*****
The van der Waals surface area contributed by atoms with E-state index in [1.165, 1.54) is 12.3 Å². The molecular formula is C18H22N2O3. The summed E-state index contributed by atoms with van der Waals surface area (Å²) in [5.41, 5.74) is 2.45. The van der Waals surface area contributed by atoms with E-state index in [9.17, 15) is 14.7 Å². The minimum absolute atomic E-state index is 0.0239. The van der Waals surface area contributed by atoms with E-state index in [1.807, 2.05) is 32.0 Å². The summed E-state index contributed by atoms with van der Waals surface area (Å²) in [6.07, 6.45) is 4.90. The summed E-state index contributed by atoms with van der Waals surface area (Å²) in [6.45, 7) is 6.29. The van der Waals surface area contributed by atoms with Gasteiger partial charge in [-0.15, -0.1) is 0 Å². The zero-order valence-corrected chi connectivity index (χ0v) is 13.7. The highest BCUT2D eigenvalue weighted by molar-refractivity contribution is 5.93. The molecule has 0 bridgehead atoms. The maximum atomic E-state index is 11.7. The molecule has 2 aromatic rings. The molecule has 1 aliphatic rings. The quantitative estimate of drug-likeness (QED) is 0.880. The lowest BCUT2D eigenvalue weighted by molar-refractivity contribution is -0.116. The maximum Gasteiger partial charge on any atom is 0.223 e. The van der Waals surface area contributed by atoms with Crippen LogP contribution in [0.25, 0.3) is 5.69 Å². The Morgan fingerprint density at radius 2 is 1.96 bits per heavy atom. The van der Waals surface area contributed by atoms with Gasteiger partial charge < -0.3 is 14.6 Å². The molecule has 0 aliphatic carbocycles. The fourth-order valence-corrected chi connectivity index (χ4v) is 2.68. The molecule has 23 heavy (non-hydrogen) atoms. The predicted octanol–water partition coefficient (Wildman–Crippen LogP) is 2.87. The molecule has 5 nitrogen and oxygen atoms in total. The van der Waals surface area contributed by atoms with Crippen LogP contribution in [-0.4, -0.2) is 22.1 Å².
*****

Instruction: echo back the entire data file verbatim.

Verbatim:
The van der Waals surface area contributed by atoms with E-state index in [1.165, 1.54) is 12.3 Å². The molecular formula is C18H22N2O3. The summed E-state index contributed by atoms with van der Waals surface area (Å²) in [5.41, 5.74) is 2.45. The van der Waals surface area contributed by atoms with E-state index in [9.17, 15) is 14.7 Å². The minimum absolute atomic E-state index is 0.0239. The van der Waals surface area contributed by atoms with E-state index in [1.807, 2.05) is 32.0 Å². The summed E-state index contributed by atoms with van der Waals surface area (Å²) in [6.07, 6.45) is 4.90. The summed E-state index contributed by atoms with van der Waals surface area (Å²) in [6.45, 7) is 6.29. The van der Waals surface area contributed by atoms with Gasteiger partial charge in [-0.15, -0.1) is 0 Å². The zero-order valence-corrected chi connectivity index (χ0v) is 13.7. The highest BCUT2D eigenvalue weighted by molar-refractivity contribution is 5.93. The molecule has 0 bridgehead atoms. The maximum atomic E-state index is 11.7. The molecule has 2 aromatic rings. The molecule has 1 aliphatic rings. The quantitative estimate of drug-likeness (QED) is 0.880. The lowest BCUT2D eigenvalue weighted by molar-refractivity contribution is -0.116. The maximum Gasteiger partial charge on any atom is 0.223 e. The van der Waals surface area contributed by atoms with Crippen LogP contribution in [0.25, 0.3) is 5.69 Å². The Morgan fingerprint density at radius 2 is 1.96 bits per heavy atom. The van der Waals surface area contributed by atoms with Gasteiger partial charge < -0.3 is 14.6 Å². The molecule has 0 aliphatic carbocycles. The fourth-order valence-corrected chi connectivity index (χ4v) is 2.68. The molecule has 23 heavy (non-hydrogen) atoms. The predicted octanol–water partition coefficient (Wildman–Crippen LogP) is 2.87. The molecule has 5 nitrogen and oxygen atoms in total. The van der Waals surface area contributed by atoms with Crippen LogP contribution in [-0.4, -0.2) is 22.1 Å².